Doctors will be back in court this morning hoping to end the strike which entered 100 days on Tuesday.

When they appeared before a three-judge bench on Monday, the striking doctors indicated that they were ready to go back to work if the government signs return-to-work formula and a recognition agreement.

The Presiding Judge Martha Koome said the doctors would be sent back to the Employment and Labour Relations Court, for the hearing of the dispute, it they do not sign the agreement.

But through lawyer James Orengo, officials of the Kenya Medical Practitioners, Pharmacists and Dentists’ Union undertook to suspend the strike and have all its members return to work immediately, if the document is signed.

Doctors went on strike on December 5, 2016 pressing for the signing of a collective bargaining agreement signed in 2013.

A new deal brokered by religious leaders including Nairobi archbishop John Cardinal Njue, Archbishop Jackson ole Sapit of the Anglican Church in Kenya and Adan Wachu of Interreligious Council among others, agreed on a model-recognition agreement and a collective bargaining agreement for 2017-2021.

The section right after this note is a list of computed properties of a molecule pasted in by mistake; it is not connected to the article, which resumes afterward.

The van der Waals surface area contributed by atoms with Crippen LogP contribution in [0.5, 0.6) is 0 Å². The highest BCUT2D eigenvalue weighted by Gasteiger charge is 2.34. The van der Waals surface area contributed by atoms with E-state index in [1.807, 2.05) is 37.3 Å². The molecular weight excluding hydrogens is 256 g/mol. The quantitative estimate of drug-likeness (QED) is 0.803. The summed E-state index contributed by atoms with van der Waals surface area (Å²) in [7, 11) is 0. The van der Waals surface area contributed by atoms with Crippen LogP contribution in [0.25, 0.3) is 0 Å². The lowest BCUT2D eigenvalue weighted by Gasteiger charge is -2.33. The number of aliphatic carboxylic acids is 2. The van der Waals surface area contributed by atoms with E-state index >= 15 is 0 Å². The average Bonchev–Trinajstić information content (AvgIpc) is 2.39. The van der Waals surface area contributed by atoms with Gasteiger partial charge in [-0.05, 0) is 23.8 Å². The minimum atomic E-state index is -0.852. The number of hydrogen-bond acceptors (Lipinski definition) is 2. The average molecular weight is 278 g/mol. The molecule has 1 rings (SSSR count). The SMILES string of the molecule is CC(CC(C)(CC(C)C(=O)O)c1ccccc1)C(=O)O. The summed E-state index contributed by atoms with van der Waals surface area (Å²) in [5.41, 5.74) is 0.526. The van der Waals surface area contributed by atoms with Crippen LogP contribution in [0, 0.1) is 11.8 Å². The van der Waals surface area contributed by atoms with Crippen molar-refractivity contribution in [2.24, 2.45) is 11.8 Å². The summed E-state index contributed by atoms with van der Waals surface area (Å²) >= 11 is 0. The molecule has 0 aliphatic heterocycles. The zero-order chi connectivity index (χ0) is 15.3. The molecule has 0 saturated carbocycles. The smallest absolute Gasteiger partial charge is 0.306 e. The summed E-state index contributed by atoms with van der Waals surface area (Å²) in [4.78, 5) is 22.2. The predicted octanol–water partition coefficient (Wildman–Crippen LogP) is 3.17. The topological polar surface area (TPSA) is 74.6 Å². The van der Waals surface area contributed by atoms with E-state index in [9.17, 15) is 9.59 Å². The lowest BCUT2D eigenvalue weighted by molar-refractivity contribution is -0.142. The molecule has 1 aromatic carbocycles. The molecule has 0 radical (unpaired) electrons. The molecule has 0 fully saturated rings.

The doctors said the deal conforms to the judgment of the Employment and Labour Relations Court. The deal would see all doctors placed in their appropriate job groups based on the revised scheme of service for medial officers, dentists and pharmacists.

The current emergency call allowance will be renamed “doctors allowance” and is payable to all medical practitioners, pharmacists and dentists.

On Sunday, State House spokesman Manoah Esipisu ruled out any further negotiations with the doctors and ordered them back to work.

“We thank the doctors that have so far gone back to work. We note the union’s statement on the subject, which was sent to doctors last night. But the President’s resolve and message remain the same: there will be no more chicanery on this subject,” he said.